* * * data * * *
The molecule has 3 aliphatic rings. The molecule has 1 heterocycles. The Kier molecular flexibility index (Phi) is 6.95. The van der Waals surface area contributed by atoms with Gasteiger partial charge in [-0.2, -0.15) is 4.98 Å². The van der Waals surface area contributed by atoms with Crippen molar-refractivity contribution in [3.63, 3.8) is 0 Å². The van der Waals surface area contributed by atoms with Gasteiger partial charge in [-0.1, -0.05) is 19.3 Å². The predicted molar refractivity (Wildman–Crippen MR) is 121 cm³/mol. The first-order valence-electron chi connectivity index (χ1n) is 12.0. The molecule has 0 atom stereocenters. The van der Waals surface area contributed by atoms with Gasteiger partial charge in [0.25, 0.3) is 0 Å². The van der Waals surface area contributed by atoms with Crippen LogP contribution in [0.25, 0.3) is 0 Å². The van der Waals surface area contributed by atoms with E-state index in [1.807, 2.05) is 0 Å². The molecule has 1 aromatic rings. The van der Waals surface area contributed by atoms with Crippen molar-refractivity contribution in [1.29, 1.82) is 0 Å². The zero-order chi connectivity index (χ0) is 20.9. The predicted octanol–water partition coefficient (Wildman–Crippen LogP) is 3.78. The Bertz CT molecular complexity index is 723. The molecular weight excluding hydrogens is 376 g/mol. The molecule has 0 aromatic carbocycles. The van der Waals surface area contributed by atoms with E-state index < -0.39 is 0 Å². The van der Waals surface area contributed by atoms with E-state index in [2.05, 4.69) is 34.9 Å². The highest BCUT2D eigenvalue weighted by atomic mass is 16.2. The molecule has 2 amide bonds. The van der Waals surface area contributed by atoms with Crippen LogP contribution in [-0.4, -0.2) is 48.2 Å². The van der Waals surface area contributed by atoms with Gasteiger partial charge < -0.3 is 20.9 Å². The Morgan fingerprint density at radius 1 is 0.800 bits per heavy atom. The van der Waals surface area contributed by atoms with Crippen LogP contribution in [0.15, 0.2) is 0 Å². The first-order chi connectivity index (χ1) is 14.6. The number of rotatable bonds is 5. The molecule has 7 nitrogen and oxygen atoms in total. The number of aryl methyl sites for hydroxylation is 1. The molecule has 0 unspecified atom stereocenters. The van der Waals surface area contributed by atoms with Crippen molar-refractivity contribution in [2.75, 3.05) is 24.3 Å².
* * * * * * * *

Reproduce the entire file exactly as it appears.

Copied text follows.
The molecule has 3 aliphatic rings. The molecule has 1 heterocycles. The Kier molecular flexibility index (Phi) is 6.95. The van der Waals surface area contributed by atoms with Gasteiger partial charge in [-0.2, -0.15) is 4.98 Å². The van der Waals surface area contributed by atoms with Crippen molar-refractivity contribution in [3.63, 3.8) is 0 Å². The van der Waals surface area contributed by atoms with Gasteiger partial charge in [-0.1, -0.05) is 19.3 Å². The predicted molar refractivity (Wildman–Crippen MR) is 121 cm³/mol. The first-order valence-electron chi connectivity index (χ1n) is 12.0. The molecule has 0 atom stereocenters. The van der Waals surface area contributed by atoms with Gasteiger partial charge in [0.25, 0.3) is 0 Å². The van der Waals surface area contributed by atoms with Crippen LogP contribution in [0.25, 0.3) is 0 Å². The van der Waals surface area contributed by atoms with E-state index in [1.807, 2.05) is 0 Å². The molecule has 1 aromatic rings. The van der Waals surface area contributed by atoms with Crippen molar-refractivity contribution in [1.29, 1.82) is 0 Å². The zero-order chi connectivity index (χ0) is 20.9. The predicted octanol–water partition coefficient (Wildman–Crippen LogP) is 3.78. The Bertz CT molecular complexity index is 723. The molecular weight excluding hydrogens is 376 g/mol. The molecule has 0 aromatic carbocycles. The van der Waals surface area contributed by atoms with E-state index < -0.39 is 0 Å². The van der Waals surface area contributed by atoms with E-state index in [2.05, 4.69) is 34.9 Å². The highest BCUT2D eigenvalue weighted by atomic mass is 16.2. The molecule has 2 amide bonds. The van der Waals surface area contributed by atoms with Crippen LogP contribution in [-0.4, -0.2) is 48.2 Å². The van der Waals surface area contributed by atoms with Gasteiger partial charge < -0.3 is 20.9 Å². The Morgan fingerprint density at radius 1 is 0.800 bits per heavy atom. The van der Waals surface area contributed by atoms with Crippen LogP contribution in [0.15, 0.2) is 0 Å². The first-order chi connectivity index (χ1) is 14.6. The number of rotatable bonds is 5. The molecule has 7 nitrogen and oxygen atoms in total. The number of aryl methyl sites for hydroxylation is 1. The molecule has 0 unspecified atom stereocenters. The van der Waals surface area contributed by atoms with Crippen molar-refractivity contribution in [2.75, 3.05) is 24.3 Å².